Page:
Athletes need not apply
Personally, after skipping breakfast for months (without changing any other element in my diet or training), I noticed my body temperature had decreased (a sign of metabolic slowdown). My hands were cold all the time, I was more irritable and my energy levels would frequently crash in the afternoon.
I got very lean and was able to maintain my condition with little effort, but my body was slowly fading. Performances in the gym were stagnant and sleep wasn’t as deep and restful as before. I also felt less creative during the fasting period of the day (more driven, but less creative).
I was fighting a losing battle. But I learned my lesson.
I strongly advise against IF for individuals involved in rigorous physical training. The side-effects of this eating pattern will outweigh the benefits. Perhaps not right away, but it will catch up to you. It’s just a matter of time.
If you’re lean, training intensely and eating a diet based on nutrient-dense foods, fasting/skipping meals will do more harm than good. It will suppress thyroid function and lower testosterone levels (key hormones for regulating your metabolism).
Don’t believe me? Check out this 8-week study on resistance-trained individuals.
With that said, if you have a lot of weight to lose and/or are mostly sedentary IF can be a legitimate dieting tool. Feel free to use it as a weapon in your arsenal. Skip breakfast (and lunch?) when you want to jump start fat-loss or maximize productivity early in the day.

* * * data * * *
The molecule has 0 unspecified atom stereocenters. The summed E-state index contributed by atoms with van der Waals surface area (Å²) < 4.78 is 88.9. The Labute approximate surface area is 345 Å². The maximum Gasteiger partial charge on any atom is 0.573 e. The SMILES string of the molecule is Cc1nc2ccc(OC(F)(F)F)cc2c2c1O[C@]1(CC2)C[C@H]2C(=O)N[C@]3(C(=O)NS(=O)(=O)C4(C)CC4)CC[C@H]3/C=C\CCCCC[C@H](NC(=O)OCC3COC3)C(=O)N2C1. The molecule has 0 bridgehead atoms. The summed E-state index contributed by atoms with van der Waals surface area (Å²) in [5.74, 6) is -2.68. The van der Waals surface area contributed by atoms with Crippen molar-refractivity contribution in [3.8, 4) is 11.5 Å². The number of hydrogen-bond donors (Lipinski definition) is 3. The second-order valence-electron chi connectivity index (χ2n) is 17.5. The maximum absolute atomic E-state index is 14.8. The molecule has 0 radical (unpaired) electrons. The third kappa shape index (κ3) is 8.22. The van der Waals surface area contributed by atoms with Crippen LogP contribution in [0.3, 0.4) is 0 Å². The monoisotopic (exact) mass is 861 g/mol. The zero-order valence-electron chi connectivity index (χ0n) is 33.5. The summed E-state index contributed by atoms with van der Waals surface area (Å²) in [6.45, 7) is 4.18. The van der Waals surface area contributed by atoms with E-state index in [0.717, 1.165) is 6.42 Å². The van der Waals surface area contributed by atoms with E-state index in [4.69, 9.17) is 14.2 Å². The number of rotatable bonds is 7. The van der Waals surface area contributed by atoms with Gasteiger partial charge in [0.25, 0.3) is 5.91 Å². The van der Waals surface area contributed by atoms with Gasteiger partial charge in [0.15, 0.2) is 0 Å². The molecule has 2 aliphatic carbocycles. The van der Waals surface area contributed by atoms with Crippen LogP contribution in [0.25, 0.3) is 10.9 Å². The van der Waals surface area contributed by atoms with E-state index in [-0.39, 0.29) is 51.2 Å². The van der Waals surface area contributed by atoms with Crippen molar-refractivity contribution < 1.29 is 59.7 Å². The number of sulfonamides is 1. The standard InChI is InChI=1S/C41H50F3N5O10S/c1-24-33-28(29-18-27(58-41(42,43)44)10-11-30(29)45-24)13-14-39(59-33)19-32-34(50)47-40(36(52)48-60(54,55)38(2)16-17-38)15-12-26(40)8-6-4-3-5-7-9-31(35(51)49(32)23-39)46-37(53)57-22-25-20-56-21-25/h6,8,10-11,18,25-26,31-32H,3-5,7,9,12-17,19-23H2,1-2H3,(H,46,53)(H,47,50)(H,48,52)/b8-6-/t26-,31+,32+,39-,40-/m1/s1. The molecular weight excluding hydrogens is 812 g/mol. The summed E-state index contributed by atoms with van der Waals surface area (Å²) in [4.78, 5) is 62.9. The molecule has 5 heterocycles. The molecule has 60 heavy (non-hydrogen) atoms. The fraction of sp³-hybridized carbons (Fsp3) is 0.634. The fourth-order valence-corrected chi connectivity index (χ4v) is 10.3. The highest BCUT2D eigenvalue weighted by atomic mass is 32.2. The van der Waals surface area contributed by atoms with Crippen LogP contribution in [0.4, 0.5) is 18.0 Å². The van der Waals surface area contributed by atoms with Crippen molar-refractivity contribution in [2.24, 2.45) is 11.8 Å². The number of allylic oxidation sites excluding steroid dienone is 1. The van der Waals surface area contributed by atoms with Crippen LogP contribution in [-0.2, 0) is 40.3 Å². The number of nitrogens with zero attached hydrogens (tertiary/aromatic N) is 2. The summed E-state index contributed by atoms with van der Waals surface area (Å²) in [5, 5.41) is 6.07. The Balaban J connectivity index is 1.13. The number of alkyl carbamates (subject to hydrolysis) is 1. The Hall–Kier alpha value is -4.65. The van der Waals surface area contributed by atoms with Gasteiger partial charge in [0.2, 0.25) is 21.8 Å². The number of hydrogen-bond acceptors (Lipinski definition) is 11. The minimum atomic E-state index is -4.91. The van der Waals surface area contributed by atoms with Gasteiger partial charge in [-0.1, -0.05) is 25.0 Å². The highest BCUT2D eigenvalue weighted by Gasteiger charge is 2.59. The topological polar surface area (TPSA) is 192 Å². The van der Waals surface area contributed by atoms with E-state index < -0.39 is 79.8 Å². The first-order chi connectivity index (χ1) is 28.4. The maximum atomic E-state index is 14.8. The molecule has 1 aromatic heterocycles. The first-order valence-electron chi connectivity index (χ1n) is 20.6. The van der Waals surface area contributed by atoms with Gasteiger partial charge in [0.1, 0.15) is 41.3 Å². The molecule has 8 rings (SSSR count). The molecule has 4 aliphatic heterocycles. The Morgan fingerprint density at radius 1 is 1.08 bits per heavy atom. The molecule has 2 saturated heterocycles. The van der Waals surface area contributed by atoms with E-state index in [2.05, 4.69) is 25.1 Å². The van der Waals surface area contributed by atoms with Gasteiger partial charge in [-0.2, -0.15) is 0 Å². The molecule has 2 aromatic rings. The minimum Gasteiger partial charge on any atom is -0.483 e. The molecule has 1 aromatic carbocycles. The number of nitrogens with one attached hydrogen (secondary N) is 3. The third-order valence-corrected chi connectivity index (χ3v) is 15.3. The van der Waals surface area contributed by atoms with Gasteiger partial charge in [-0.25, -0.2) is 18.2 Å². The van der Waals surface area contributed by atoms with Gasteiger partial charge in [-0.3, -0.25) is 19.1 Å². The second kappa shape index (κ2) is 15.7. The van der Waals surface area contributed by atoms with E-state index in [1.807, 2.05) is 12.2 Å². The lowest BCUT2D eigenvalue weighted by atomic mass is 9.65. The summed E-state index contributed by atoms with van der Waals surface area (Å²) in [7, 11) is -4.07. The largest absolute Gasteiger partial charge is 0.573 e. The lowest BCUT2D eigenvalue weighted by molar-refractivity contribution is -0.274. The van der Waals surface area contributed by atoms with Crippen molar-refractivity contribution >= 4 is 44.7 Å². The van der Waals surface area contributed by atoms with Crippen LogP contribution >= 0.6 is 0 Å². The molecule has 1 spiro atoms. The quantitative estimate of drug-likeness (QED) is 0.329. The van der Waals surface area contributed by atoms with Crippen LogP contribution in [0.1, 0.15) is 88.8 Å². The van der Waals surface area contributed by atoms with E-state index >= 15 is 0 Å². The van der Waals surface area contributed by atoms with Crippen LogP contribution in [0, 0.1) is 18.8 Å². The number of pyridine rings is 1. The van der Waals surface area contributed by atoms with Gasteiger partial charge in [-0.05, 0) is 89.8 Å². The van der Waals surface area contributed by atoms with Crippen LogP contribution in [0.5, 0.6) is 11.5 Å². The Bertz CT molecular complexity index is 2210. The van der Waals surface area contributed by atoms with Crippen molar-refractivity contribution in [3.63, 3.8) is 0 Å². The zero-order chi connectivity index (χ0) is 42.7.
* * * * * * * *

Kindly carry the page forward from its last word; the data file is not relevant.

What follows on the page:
But keep in mind that you’re digging into your bodies resources to boost short-term performance.
At the end of the day, you need to be in a caloric deficit to lose weight. How you go about creating that deficit is secondary.
The Optimal Human Diet
As cellular organisms, humans have an inherent need for “nutritional stress”. Ori Hofmekler, the true pioneer of intermittent fasting understood this better than anyone when he brought his theories to the public.
The optimal diet is one that cyclically induces a state of negative energy balance, where energy expenditure exceeds intake. Periods of low food consumption, followed by complete nutritional compensation can improve insulin sensitivity, hormonal function (i.e. androgen receptor sensitivity) and promote longevity (energy deficit, remember?).
And fasting is not a new invention. It has been used for millennia as a health remedy. Think about it, every major religion integrates some form of fasting.
Where does this leave you, though?
You’re training intensely 3-5 days a week. You’re making sure to consume adequate amounts of nutrient-dense foods and getting sufficient protein every day. Is IF the missing piece to your physique transformation?
Granted, like many others, I’ve had some initial success following different fasting protocols. Looking back, however, I realize that was simply because my diet was a mess.
Things are different now. I may use intermittent fasting (i.e. breakfast skipping) occasionally if it fits my schedule. But that’s as far as I will take it.
I said it before and I’ll say it again. The benefits people experience with intermittent fasting are due to the energy deficit.
It’s the fact that they’re consuming less food and thus experience a host of (short-term) benefits such as better digestion, better brain and immune function, weight-loss etc. But that’s where the fun stops.
Intermittent fasting is not a valid long-term strategy. If you want to get shredded, let go of these gimmicks and get on a real program.
Also, make sure to read my article on The Fasting Experiments.
I’ve reconsidered my position on fasting. To some extent.
Thank you for reading